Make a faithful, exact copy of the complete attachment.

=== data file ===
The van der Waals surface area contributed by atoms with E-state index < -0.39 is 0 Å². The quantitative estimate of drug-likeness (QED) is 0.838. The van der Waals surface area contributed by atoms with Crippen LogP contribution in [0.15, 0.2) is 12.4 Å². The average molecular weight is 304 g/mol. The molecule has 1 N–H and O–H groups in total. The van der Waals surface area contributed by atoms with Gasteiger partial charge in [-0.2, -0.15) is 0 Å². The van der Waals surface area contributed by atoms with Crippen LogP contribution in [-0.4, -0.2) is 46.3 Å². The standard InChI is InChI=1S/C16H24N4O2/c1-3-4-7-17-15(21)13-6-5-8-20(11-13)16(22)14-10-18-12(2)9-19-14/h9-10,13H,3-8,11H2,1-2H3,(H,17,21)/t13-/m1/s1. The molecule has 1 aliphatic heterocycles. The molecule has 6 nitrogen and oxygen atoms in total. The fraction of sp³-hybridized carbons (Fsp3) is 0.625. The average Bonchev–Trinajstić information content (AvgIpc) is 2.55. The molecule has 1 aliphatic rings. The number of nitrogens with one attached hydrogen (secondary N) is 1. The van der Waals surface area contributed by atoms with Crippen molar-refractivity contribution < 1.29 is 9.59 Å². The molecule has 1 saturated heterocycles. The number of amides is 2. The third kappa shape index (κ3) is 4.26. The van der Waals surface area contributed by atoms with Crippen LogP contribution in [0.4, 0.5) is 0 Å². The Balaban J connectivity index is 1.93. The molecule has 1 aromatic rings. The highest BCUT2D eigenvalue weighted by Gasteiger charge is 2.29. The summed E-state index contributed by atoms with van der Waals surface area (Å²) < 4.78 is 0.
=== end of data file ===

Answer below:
The van der Waals surface area contributed by atoms with E-state index < -0.39 is 0 Å². The quantitative estimate of drug-likeness (QED) is 0.838. The van der Waals surface area contributed by atoms with Crippen LogP contribution in [0.15, 0.2) is 12.4 Å². The average molecular weight is 304 g/mol. The molecule has 1 N–H and O–H groups in total. The van der Waals surface area contributed by atoms with Gasteiger partial charge in [-0.2, -0.15) is 0 Å². The van der Waals surface area contributed by atoms with Crippen LogP contribution in [-0.4, -0.2) is 46.3 Å². The standard InChI is InChI=1S/C16H24N4O2/c1-3-4-7-17-15(21)13-6-5-8-20(11-13)16(22)14-10-18-12(2)9-19-14/h9-10,13H,3-8,11H2,1-2H3,(H,17,21)/t13-/m1/s1. The molecule has 1 aliphatic heterocycles. The molecule has 6 nitrogen and oxygen atoms in total. The fraction of sp³-hybridized carbons (Fsp3) is 0.625. The average Bonchev–Trinajstić information content (AvgIpc) is 2.55. The molecule has 1 aliphatic rings. The number of nitrogens with one attached hydrogen (secondary N) is 1. The van der Waals surface area contributed by atoms with Crippen molar-refractivity contribution < 1.29 is 9.59 Å². The molecule has 1 saturated heterocycles. The number of amides is 2. The third kappa shape index (κ3) is 4.26. The van der Waals surface area contributed by atoms with Crippen LogP contribution in [0.4, 0.5) is 0 Å². The Balaban J connectivity index is 1.93. The molecule has 1 aromatic rings. The highest BCUT2D eigenvalue weighted by Gasteiger charge is 2.29. The summed E-state index contributed by atoms with van der Waals surface area (Å²) < 4.78 is 0.